Menu

November 7 2016

Habitat

Quokkas in their Natural Environment

The quokka is possibly the most well-known and cutest animal on Rottnest Island. The name ‘quokka’ comes from the name given by the Aboriginal people living in the south-west region of Western Australia. 

The quokka population used to be widespread across the mainland, however with predators such as cats and foxes, loss of habitat, and bushfires, the population has dramatically diminished. The quokka is listed as ‘Vulnerable’ under State and Federal legislation.  There are scattered populations living in the south-west region of Western Australia, ranging from 4 to 700 individuals. And Bald Island off the south coast has a population of 600-1000.

Due to the lack of predators and the availability of natural food on Rottnest Island, population numbers of quokkas have soared to between 8,000 and 12,000! Quokkas are marsupials and like kangaroos, spend most of the day sleeping and resting under shady bushes and dense vegetation. Early Dutch visitor Willem de Vlamingh, actually mistook the marsupials for large rats when he arrived on the Island in 1696. As a result, he named the Island ‘Rattennest’ (Dutch for rats nest), which was later translated to Rottnest.

The quokka’s diet consists of grass, leaves, seeds and roots. Eating ‘human food’ can be very detrimental to the quokkas health causing them to be dehydrated and malnourished. Despite how cute or eager they may seem, it’s important to refrain from feeding quokkas. They may become very ill as a result of eating unsuitable food such as bread, chips and meat.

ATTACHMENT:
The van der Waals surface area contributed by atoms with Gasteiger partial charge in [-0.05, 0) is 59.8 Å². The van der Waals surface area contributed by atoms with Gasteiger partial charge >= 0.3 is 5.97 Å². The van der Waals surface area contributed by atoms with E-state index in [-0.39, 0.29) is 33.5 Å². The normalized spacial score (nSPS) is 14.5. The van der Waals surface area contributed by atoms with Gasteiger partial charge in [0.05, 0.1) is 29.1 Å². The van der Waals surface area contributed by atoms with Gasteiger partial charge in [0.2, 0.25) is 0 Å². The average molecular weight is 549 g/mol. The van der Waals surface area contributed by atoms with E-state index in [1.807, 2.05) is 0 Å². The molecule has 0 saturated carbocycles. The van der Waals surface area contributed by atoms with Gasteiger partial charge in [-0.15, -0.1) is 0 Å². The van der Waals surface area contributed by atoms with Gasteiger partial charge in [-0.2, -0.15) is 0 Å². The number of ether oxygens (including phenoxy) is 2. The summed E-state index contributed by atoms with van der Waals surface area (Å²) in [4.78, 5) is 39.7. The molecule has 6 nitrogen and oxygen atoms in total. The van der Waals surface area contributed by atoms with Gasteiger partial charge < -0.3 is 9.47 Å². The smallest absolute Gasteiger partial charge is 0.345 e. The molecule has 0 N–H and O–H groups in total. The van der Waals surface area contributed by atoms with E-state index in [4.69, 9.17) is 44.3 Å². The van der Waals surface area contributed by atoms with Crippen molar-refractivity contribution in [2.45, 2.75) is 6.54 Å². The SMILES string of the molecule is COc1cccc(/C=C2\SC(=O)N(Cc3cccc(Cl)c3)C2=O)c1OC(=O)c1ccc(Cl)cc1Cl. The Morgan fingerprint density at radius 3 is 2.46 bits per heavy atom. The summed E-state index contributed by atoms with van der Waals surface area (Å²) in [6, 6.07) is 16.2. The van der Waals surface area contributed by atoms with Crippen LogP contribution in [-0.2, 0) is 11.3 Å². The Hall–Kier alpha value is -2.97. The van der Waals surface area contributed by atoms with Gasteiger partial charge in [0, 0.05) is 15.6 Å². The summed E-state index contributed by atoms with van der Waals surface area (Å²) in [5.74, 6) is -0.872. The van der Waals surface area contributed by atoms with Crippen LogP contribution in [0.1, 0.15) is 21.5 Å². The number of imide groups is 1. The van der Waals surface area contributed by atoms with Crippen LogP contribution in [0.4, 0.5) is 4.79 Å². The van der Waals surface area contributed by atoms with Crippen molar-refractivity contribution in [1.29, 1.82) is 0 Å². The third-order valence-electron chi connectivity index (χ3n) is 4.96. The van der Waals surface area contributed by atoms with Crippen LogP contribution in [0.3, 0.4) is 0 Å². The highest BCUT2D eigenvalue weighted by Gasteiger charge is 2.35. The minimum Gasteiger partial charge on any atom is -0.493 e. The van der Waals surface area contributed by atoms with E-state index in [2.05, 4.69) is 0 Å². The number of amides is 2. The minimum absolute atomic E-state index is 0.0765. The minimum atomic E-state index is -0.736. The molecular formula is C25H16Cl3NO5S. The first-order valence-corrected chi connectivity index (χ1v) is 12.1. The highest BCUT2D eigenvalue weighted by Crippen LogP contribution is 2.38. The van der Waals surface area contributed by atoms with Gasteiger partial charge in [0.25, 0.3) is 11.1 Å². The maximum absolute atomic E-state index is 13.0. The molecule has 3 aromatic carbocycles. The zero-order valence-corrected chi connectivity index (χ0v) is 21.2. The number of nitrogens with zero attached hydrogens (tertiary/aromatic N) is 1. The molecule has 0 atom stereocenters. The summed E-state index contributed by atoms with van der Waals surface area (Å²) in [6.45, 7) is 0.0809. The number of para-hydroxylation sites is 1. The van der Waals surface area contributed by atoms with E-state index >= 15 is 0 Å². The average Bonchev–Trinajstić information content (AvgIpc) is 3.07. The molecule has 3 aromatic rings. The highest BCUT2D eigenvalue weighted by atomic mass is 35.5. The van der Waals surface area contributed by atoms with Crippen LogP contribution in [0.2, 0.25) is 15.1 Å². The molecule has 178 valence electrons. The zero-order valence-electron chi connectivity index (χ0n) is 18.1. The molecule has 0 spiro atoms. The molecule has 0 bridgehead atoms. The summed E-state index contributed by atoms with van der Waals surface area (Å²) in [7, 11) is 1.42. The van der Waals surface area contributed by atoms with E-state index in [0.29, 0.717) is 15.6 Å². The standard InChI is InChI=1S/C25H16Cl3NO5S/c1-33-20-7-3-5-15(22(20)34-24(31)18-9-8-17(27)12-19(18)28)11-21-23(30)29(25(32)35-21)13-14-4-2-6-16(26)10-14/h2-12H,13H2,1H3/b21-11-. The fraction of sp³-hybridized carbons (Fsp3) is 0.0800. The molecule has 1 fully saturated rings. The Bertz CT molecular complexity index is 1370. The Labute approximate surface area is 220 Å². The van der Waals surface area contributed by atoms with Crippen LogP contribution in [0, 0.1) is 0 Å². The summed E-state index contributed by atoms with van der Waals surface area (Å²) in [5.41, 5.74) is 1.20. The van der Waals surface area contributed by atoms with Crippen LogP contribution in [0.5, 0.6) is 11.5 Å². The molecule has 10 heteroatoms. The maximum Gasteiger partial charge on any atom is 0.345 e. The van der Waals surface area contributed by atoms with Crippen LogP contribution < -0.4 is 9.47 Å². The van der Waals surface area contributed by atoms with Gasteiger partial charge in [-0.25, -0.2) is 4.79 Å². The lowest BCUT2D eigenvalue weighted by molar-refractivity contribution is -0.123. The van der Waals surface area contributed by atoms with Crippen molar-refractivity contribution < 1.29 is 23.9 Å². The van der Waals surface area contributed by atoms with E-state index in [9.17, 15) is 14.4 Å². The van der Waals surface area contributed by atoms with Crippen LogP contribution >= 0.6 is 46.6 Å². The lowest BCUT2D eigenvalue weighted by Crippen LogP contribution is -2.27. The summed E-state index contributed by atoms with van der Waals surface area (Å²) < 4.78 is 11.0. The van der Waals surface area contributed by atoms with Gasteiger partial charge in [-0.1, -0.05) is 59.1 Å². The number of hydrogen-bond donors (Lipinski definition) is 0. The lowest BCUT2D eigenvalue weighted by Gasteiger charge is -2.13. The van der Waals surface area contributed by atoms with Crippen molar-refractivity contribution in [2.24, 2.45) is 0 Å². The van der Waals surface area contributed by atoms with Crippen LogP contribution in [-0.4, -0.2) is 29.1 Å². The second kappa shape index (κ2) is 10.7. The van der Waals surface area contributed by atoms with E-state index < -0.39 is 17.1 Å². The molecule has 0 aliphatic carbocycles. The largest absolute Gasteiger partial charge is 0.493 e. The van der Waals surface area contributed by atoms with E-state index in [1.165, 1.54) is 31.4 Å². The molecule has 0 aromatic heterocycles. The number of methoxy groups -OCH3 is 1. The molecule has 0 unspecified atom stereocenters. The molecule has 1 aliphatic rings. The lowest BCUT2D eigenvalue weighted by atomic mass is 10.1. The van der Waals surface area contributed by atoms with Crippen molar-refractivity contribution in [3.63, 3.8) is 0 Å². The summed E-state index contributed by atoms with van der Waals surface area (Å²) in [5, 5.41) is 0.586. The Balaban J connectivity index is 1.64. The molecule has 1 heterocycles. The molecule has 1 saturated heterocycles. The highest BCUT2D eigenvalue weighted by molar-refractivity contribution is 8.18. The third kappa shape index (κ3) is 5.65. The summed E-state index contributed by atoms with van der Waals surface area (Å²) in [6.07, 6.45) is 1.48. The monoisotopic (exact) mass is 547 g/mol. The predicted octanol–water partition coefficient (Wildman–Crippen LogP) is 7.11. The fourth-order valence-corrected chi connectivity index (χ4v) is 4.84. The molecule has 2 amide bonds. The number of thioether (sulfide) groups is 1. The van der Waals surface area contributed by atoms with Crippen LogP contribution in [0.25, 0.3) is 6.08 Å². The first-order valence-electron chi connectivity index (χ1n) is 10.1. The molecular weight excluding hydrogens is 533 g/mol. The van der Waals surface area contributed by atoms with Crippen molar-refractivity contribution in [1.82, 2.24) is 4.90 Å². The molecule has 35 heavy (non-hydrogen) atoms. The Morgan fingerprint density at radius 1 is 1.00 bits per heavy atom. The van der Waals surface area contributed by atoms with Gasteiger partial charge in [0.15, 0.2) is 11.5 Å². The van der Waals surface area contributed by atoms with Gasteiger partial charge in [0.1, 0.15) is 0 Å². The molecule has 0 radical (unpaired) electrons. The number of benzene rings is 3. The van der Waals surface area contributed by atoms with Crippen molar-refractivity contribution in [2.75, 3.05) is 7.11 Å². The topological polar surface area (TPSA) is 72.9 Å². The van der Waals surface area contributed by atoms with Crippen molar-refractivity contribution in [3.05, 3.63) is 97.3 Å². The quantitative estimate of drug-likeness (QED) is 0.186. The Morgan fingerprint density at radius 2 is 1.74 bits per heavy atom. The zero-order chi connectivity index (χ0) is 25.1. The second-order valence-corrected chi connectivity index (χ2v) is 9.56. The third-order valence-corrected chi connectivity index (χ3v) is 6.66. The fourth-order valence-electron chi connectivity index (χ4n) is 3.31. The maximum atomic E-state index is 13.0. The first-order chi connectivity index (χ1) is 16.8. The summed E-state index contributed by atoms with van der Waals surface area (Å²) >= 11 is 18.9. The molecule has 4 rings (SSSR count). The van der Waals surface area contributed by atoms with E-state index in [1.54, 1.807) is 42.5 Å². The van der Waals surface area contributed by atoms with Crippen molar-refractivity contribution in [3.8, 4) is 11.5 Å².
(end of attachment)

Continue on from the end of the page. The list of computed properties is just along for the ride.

The natural behaviour of quokkas is quite interesting. You can discover more about this iconic and mysterious animal and watch them in their natural habitat by taking the Quokka Walk Tour. This 45 minute guided walking tour departs daily from the meeting post at 2:15pm. For more information on the many free tours offered on the Island, please visit rottnestisland.com/tours

Please remember that Rottnest Island is an A-Class Reserve renowned for its high conservation and community values. All plants and animals on Rottnest Island are protected by law. Wildlife shouldn’t be disturbed and we encourage you to observe from a reasonable distance. Please enjoy these natural wonders during your visit and appreciate the need to conserve this island paradise for future generations to enjoy!

- The Rottnest Island Team